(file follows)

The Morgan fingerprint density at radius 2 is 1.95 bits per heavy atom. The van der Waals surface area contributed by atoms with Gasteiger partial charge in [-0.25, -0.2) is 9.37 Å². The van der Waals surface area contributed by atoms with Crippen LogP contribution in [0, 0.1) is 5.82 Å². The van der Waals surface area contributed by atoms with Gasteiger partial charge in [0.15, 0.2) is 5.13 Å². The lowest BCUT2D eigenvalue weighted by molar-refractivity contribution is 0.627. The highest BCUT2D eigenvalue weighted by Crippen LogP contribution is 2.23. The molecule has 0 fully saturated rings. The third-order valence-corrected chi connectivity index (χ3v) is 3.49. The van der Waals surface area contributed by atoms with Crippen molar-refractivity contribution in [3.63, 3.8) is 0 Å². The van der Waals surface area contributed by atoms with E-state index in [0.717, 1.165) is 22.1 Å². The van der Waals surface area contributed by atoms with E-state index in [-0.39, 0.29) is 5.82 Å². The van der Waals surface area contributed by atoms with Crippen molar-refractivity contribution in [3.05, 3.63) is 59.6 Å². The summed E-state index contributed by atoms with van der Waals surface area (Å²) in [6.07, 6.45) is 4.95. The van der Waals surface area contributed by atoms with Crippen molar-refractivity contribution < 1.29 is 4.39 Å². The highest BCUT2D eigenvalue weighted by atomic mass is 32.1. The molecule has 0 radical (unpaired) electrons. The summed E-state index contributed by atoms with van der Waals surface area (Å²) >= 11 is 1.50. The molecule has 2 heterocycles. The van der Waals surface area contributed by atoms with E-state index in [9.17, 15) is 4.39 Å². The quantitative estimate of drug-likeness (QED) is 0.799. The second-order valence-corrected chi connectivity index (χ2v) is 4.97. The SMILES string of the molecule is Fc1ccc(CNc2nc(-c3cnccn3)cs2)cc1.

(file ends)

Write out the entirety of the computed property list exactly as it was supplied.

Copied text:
The Morgan fingerprint density at radius 2 is 1.95 bits per heavy atom. The van der Waals surface area contributed by atoms with Gasteiger partial charge in [-0.25, -0.2) is 9.37 Å². The van der Waals surface area contributed by atoms with Crippen LogP contribution in [0, 0.1) is 5.82 Å². The van der Waals surface area contributed by atoms with Gasteiger partial charge in [0.15, 0.2) is 5.13 Å². The lowest BCUT2D eigenvalue weighted by molar-refractivity contribution is 0.627. The highest BCUT2D eigenvalue weighted by Crippen LogP contribution is 2.23. The molecule has 0 fully saturated rings. The third-order valence-corrected chi connectivity index (χ3v) is 3.49. The van der Waals surface area contributed by atoms with Crippen molar-refractivity contribution in [3.63, 3.8) is 0 Å². The van der Waals surface area contributed by atoms with E-state index in [0.717, 1.165) is 22.1 Å². The van der Waals surface area contributed by atoms with E-state index in [-0.39, 0.29) is 5.82 Å². The van der Waals surface area contributed by atoms with Crippen molar-refractivity contribution in [3.05, 3.63) is 59.6 Å². The summed E-state index contributed by atoms with van der Waals surface area (Å²) in [6.07, 6.45) is 4.95. The van der Waals surface area contributed by atoms with Crippen molar-refractivity contribution < 1.29 is 4.39 Å². The highest BCUT2D eigenvalue weighted by atomic mass is 32.1. The molecule has 0 radical (unpaired) electrons. The summed E-state index contributed by atoms with van der Waals surface area (Å²) >= 11 is 1.50. The molecule has 2 heterocycles. The van der Waals surface area contributed by atoms with E-state index in [9.17, 15) is 4.39 Å². The quantitative estimate of drug-likeness (QED) is 0.799. The second-order valence-corrected chi connectivity index (χ2v) is 4.97. The SMILES string of the molecule is Fc1ccc(CNc2nc(-c3cnccn3)cs2)cc1.